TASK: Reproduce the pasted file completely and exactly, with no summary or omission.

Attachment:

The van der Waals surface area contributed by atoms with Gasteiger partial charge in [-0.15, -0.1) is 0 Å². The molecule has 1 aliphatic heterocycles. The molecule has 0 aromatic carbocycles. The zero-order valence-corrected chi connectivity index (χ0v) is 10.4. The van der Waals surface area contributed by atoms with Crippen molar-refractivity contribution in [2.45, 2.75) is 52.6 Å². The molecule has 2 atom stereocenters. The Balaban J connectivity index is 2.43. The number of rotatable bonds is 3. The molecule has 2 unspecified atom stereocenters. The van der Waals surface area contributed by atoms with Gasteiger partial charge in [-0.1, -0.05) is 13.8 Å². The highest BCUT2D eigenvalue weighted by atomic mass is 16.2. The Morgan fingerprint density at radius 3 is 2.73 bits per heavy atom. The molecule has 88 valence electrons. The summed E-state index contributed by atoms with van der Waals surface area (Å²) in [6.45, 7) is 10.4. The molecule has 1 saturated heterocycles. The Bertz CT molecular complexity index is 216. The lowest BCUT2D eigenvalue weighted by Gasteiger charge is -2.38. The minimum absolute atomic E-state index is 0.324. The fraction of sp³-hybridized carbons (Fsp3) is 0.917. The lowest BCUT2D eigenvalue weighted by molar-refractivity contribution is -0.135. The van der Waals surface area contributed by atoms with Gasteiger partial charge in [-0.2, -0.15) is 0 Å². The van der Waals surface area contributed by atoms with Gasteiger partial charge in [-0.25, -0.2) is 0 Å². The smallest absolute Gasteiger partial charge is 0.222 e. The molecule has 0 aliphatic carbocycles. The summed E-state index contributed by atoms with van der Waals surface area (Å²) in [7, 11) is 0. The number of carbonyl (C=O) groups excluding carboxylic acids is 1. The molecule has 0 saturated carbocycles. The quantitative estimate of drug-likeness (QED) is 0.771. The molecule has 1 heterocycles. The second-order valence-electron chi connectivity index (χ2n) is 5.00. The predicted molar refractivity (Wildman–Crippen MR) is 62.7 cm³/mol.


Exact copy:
The van der Waals surface area contributed by atoms with Gasteiger partial charge in [-0.15, -0.1) is 0 Å². The molecule has 1 aliphatic heterocycles. The molecule has 0 aromatic carbocycles. The zero-order valence-corrected chi connectivity index (χ0v) is 10.4. The van der Waals surface area contributed by atoms with Crippen molar-refractivity contribution in [2.45, 2.75) is 52.6 Å². The molecule has 2 atom stereocenters. The Balaban J connectivity index is 2.43. The number of rotatable bonds is 3. The molecule has 2 unspecified atom stereocenters. The van der Waals surface area contributed by atoms with Gasteiger partial charge in [-0.1, -0.05) is 13.8 Å². The highest BCUT2D eigenvalue weighted by atomic mass is 16.2. The Morgan fingerprint density at radius 3 is 2.73 bits per heavy atom. The molecule has 88 valence electrons. The summed E-state index contributed by atoms with van der Waals surface area (Å²) in [6.45, 7) is 10.4. The molecule has 1 saturated heterocycles. The Bertz CT molecular complexity index is 216. The lowest BCUT2D eigenvalue weighted by Gasteiger charge is -2.38. The minimum absolute atomic E-state index is 0.324. The fraction of sp³-hybridized carbons (Fsp3) is 0.917. The lowest BCUT2D eigenvalue weighted by molar-refractivity contribution is -0.135. The van der Waals surface area contributed by atoms with Gasteiger partial charge in [-0.2, -0.15) is 0 Å². The van der Waals surface area contributed by atoms with Gasteiger partial charge in [-0.25, -0.2) is 0 Å². The smallest absolute Gasteiger partial charge is 0.222 e. The molecule has 0 aliphatic carbocycles. The summed E-state index contributed by atoms with van der Waals surface area (Å²) in [7, 11) is 0. The number of carbonyl (C=O) groups excluding carboxylic acids is 1. The molecule has 0 saturated carbocycles. The quantitative estimate of drug-likeness (QED) is 0.771. The molecule has 1 heterocycles. The second-order valence-electron chi connectivity index (χ2n) is 5.00. The predicted molar refractivity (Wildman–Crippen MR) is 62.7 cm³/mol.